These Four Republicans Want to Stop the Immigration Bill

PHOTO: Sen. Chuck Grassley, R-Iowa, pictured here on May 7, 2013, is one of the chief opponents of immigration reform in the Senate.

Bill Clark/CQ Roll Call

Call them the Gang of Four (or don't).

Regardless of what you call them, a group of four Senate Republicans are working to convince their fellow lawmakers to vote against the Gang of Eight immigration bill.

Sens. Jeff Sessions (Ala.), Chuck Grassley (Iowa), Mike Lee (Utah), and Ted Cruz (Texas) circulated a four-and-a-half page letter to their colleagues that outlines their specific criticisms against the bipartisan immigration bill that will hit the Senate floor next week. (Read it here).

See Also: Jeff Sessions Wants to Crush Immigration Reform

"The last thing this country needs right now is another 1,000+ page bill that, like Obamacare, was negotiated behind closed door with special interests," they wrote. "We want immigration reform to pass, but only if it fixes the broken system."

It's not news that this group of Republicans are against the immigration reform bill -- all four voted against the proposal in committee. But the letter does offer a comprehensive preview of how Republican opponents of the bill will argue against it once it hits the floor.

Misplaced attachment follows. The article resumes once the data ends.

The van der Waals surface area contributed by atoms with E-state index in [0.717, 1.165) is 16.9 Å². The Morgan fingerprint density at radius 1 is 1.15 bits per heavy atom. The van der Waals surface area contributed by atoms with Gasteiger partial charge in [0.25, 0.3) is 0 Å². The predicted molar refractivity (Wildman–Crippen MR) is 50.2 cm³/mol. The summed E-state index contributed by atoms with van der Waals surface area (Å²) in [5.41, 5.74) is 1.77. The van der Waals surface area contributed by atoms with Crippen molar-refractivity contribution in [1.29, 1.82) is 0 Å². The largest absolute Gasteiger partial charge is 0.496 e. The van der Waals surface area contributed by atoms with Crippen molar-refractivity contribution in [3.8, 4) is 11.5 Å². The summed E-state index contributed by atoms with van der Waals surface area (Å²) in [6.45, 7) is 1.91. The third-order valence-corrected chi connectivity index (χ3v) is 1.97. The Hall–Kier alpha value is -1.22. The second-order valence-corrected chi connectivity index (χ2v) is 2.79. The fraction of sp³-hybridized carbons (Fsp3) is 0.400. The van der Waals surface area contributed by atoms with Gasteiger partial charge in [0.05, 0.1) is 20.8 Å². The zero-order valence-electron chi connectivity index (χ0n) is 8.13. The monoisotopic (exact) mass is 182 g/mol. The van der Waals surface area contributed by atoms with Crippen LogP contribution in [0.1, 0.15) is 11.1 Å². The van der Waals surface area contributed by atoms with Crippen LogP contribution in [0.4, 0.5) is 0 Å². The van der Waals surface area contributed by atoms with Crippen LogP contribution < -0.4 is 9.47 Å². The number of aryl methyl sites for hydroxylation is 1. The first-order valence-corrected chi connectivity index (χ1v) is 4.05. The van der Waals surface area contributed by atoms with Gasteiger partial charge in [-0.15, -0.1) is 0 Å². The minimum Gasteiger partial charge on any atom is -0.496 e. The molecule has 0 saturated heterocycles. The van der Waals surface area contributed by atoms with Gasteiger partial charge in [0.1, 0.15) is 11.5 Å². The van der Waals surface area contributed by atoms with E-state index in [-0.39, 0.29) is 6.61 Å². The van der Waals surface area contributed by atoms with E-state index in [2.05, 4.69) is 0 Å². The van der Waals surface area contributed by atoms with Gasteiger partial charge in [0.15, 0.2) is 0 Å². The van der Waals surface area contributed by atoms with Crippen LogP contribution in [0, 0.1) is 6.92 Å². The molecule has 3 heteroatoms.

Their main target is the pathway to citizenship, a provision Democrats say absolutely needs to be in the legislation. The GOP senators argue that the bill provides "immediate legalization without securing the border" and "rewards criminal aliens … and undermines law enforcement."

They also expressed frustration over the process of how the bill has been handled, arguing that the drafters decided beforehand to protect the core provisions of the package. Over 130 amendments to the bill were adopted, but "in reality, these votes were decided long before the markup, with virtually every significant reform rejected out of hand."

Senate Majority Leader Harry Reid (D-Nev.) confirmed today that the formal debate over the legislation will begin next week. Once it's there, senators can continue to offer amendments to change the bill -- or ones that are designed to kill it.

Keep an eye on these four senators, who are working to make sure the latter outcome happens.

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Immigration Reform is a heated political issue that we view from all angles in the hope of getting politicians to address those impacted by the decisions they make.

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